Foreign Minister Khalid al-Attiyah speaks a day after US Secretary of State John Kerry met with the six-member Gulf Cooperation Council in Qatar to reassure them of America’s commitment to their security in the wake of the deal, which gives Iran broad sanctions relief in exchange for guarantees it won’t build a nuclear bomb.
Al-Attiyah says a “firm agreement between the major players and Iran” is the best way to resolve the issue. And he suggests there is now scope to work with Iran on other issues too.
“We should have a serious dialogue with our neighbor, the Iranians, and … lay down our concerns from both sides, and solve them together. Iran is our neighbor in the region. We have to live together,” he says.
The Gulf states have welcomed the deal despite deep-seated mistrust of Iran, a non-Arab, Shiite power that they see as increasingly assertive through its support for sympathizers and militant groups throughout the region.
Iran to let BBC in for ‘special report’
An Iranian government official says the Islamic Republic will allow some BBC journalists to report there for a week’s time, loosening restrictions on a news organization often vilified in local media, amid signs of warming diplomatic ties to Britain.
Islamic Culture and Guidance Ministry spokesman Hossein Nooshabadi tells The Associated Press that a team of BBC journalists will be allowed to report. He says the BBC’s Persian-language service was still banned there.
“The permission is only for one week time for a special report,” based on a BBC World Service request, Nooshabadi says. “The permission for activity and producing is for the report by the English-language BBC, while observing all laws and regulations” of the country.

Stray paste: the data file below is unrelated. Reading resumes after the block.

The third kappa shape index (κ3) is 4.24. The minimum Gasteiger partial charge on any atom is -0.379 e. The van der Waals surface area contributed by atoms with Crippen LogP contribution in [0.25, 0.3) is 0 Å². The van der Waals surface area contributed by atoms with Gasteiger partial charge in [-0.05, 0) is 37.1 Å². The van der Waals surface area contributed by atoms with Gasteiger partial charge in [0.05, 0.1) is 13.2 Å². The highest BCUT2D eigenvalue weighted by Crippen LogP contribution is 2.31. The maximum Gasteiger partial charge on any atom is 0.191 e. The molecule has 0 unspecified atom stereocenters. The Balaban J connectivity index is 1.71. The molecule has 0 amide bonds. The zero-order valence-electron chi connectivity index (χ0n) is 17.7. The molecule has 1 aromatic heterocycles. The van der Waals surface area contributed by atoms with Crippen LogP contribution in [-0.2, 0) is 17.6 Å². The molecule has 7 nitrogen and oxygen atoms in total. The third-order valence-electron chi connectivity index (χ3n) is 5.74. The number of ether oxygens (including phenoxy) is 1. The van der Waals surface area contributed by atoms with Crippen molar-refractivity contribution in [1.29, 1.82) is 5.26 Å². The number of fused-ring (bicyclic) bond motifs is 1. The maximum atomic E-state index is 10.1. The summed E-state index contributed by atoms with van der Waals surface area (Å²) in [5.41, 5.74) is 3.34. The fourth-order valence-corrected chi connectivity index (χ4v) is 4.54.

Iran stopped the BBC’s Persian service from operating in the country in 2009, later expelling a World Service journalist during turmoil surrounding its disputed 2009 presidential election.
The BBC says it has had no word from the Iranian government on the decision, though one of its international correspondents has said she recently spent a day in Tehran.
Dehydrated toddler in critical condition
Several people are hospitalized after suffering heatstroke as temperatures spiked throughout Israel, including a toddler in critical condition after she was dehydrated Monday in the northern city of Safed.
Meanwhile, an 18-year-old youth is in serious condition after suffering heatstroke in Jerusalem. A 59-year-old laborer also collapses after suffering from heatstroke in the settlement of Ma’ale Adumim, just east of Jerusalem.
Both the youth and the laborer are hospitalized in Jerusalem.
In photo, MK seen lounging next to dime bag
A photograph posted to the internet by a friend of Knesset member Yinon Magal of the right-wing Jewish Home party shows Magal lounging on the couch with what appear to be a dime bag of marijuana resting on a coffee table in front of him.
Magal, an advocate of legalization, has acknowledged using cannabis and other drugs, but asserts that he quit as soon as he became a lawmaker.
It wasn’t clear when the photo was taken.
— Mizbala (@Mizbala) August 4, 2015
Netanyahu: ‘Still waiting’ for world to condemn anti-Jewish terror
Prime Minister Benjamin Netanyahu visits the bedside of Inbar Azrak, 27, an Israeli woman who was moderately wounded in a Molotov cocktail attack in Jerusalem Monday night.
Netanyahu recalls that he visited the wounded family members of a Palestinian baby killed early Friday in a West Bank firebombing, allegedly carried out by Jewish extremists, and calls on the international community to condemn acts of terrorism against Israelis.
“Terrorism is terrorism,” Netanyahu says, “We have a policy of zero tolerance toward terrorism. No matter where it comes from, we condemn it and fight it.”